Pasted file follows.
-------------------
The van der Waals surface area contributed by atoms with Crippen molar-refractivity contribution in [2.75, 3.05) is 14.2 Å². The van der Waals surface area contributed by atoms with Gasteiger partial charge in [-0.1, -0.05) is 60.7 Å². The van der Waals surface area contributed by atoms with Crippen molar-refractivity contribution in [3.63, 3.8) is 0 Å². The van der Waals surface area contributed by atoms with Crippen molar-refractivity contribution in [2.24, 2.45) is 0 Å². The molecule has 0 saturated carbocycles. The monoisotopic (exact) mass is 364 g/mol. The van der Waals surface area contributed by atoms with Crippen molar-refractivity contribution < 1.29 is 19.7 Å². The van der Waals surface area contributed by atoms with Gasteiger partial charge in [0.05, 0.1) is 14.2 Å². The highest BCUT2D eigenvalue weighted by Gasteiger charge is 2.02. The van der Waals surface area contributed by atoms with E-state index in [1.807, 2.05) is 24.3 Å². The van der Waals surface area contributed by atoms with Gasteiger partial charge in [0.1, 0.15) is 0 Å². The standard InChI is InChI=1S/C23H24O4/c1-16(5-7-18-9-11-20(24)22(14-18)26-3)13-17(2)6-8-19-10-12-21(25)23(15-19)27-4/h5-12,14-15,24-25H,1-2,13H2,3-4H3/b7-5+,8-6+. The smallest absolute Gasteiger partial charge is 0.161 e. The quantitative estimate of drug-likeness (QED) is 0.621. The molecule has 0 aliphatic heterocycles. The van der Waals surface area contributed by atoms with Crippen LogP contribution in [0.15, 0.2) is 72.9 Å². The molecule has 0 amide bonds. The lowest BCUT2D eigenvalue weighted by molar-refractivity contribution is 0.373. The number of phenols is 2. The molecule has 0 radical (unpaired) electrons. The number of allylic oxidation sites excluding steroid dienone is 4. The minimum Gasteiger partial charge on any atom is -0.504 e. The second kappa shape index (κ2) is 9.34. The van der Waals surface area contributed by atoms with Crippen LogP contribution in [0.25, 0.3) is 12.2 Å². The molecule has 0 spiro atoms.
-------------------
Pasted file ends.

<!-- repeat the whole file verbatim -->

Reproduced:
The van der Waals surface area contributed by atoms with Crippen molar-refractivity contribution in [2.75, 3.05) is 14.2 Å². The van der Waals surface area contributed by atoms with Gasteiger partial charge in [-0.1, -0.05) is 60.7 Å². The van der Waals surface area contributed by atoms with Crippen molar-refractivity contribution in [3.63, 3.8) is 0 Å². The van der Waals surface area contributed by atoms with Crippen molar-refractivity contribution in [2.24, 2.45) is 0 Å². The molecule has 0 saturated carbocycles. The monoisotopic (exact) mass is 364 g/mol. The van der Waals surface area contributed by atoms with Crippen molar-refractivity contribution < 1.29 is 19.7 Å². The van der Waals surface area contributed by atoms with Gasteiger partial charge in [0.05, 0.1) is 14.2 Å². The highest BCUT2D eigenvalue weighted by Gasteiger charge is 2.02. The van der Waals surface area contributed by atoms with E-state index in [1.807, 2.05) is 24.3 Å². The van der Waals surface area contributed by atoms with Gasteiger partial charge in [0.1, 0.15) is 0 Å². The standard InChI is InChI=1S/C23H24O4/c1-16(5-7-18-9-11-20(24)22(14-18)26-3)13-17(2)6-8-19-10-12-21(25)23(15-19)27-4/h5-12,14-15,24-25H,1-2,13H2,3-4H3/b7-5+,8-6+. The smallest absolute Gasteiger partial charge is 0.161 e. The quantitative estimate of drug-likeness (QED) is 0.621. The molecule has 0 aliphatic heterocycles. The van der Waals surface area contributed by atoms with Crippen LogP contribution in [0.15, 0.2) is 72.9 Å². The molecule has 0 amide bonds. The lowest BCUT2D eigenvalue weighted by molar-refractivity contribution is 0.373. The number of phenols is 2. The molecule has 0 radical (unpaired) electrons. The number of allylic oxidation sites excluding steroid dienone is 4. The minimum Gasteiger partial charge on any atom is -0.504 e. The second kappa shape index (κ2) is 9.34. The van der Waals surface area contributed by atoms with Crippen LogP contribution in [0.25, 0.3) is 12.2 Å². The molecule has 0 spiro atoms.